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About 4,600 million years ago, a solid crust formed with temperatures in excess of 100ºC. There was no rain, but the Earth was shrouded in heavy clouds which was our proto-atmosphere. Cooling below 100ºC brought rain and initiated weathering. But this occurred only 250 million years ago! There was little oxygen, since today’s atmosphere is largely a product of photosynthesis. These early soils are called protosoils. Some are still around in Africa and northern Europe as granites, 3,500 million years old.

Sun’s core as a comparison to the Earth’s.

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© Geotechnical Engineering, by L. Prieto -Portar, August 2001

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Sir Edward Bullard of Cambridge University prepared this 1965 computer fit of the single Pangea continent.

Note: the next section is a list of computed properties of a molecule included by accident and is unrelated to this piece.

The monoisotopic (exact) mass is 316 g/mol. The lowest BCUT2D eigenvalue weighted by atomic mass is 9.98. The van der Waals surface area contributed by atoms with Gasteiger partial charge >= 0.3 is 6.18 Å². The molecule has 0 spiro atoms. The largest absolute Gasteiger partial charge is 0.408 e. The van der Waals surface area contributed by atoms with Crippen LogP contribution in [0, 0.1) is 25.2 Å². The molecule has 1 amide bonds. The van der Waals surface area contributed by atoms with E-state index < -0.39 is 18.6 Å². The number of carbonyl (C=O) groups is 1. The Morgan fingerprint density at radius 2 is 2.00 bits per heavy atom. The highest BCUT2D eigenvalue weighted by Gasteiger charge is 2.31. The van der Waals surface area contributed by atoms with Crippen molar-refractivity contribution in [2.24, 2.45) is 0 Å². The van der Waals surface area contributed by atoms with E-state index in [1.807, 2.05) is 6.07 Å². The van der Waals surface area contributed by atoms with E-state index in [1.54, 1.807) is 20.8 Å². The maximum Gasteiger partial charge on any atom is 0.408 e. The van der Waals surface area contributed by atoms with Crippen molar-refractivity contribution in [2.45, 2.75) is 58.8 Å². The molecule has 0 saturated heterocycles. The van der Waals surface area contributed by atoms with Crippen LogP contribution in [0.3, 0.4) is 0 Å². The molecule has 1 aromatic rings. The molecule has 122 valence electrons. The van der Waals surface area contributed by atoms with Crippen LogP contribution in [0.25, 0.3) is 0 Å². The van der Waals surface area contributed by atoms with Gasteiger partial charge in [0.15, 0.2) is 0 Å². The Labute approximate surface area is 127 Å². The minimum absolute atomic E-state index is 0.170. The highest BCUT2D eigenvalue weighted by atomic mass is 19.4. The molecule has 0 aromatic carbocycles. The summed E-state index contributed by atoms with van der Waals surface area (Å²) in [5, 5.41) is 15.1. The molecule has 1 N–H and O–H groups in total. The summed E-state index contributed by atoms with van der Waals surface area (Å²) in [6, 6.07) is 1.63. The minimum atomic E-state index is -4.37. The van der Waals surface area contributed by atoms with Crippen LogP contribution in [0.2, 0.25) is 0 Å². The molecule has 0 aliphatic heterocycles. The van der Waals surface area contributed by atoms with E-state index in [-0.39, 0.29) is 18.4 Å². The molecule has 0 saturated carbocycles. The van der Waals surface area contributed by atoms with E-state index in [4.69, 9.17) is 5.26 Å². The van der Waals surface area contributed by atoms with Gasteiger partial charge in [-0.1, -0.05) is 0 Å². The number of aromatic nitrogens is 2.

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India first made contact with the southern coast of Asia about 55 million years ago. Since then it has advanced a further 2000 kilometers. In doing so, it has squeezed and thickened the continental crust in a region which is now several thousand kilometers wide, pushing up the mountains.

Quarks + gluons

© Geotechnical Engineering, by L. Prieto -Portar, August 2001

Geology is the study of rocks, which are divided according to their origin into three types: igneous, sedimentary and metamorphic. The ancestor rock is igneous (from Latin ignis = “fire ”). They form on the Earth surface when the hot molten magma from the mantle reaches close to the surface, or actually breaks out and cools. Depending where the magma cools, it forms a batholith , a laccolith dome, a sill, dikes, lopolith , a volcano, lava flows or ash deposits. The crystals in a batholith are usually very large, because cooling has taken place slowly during several million years. In contrast, lava cools in a matter of days, resulting in tiny crystals, so small that some rocks resemble glass (for example, obsidian).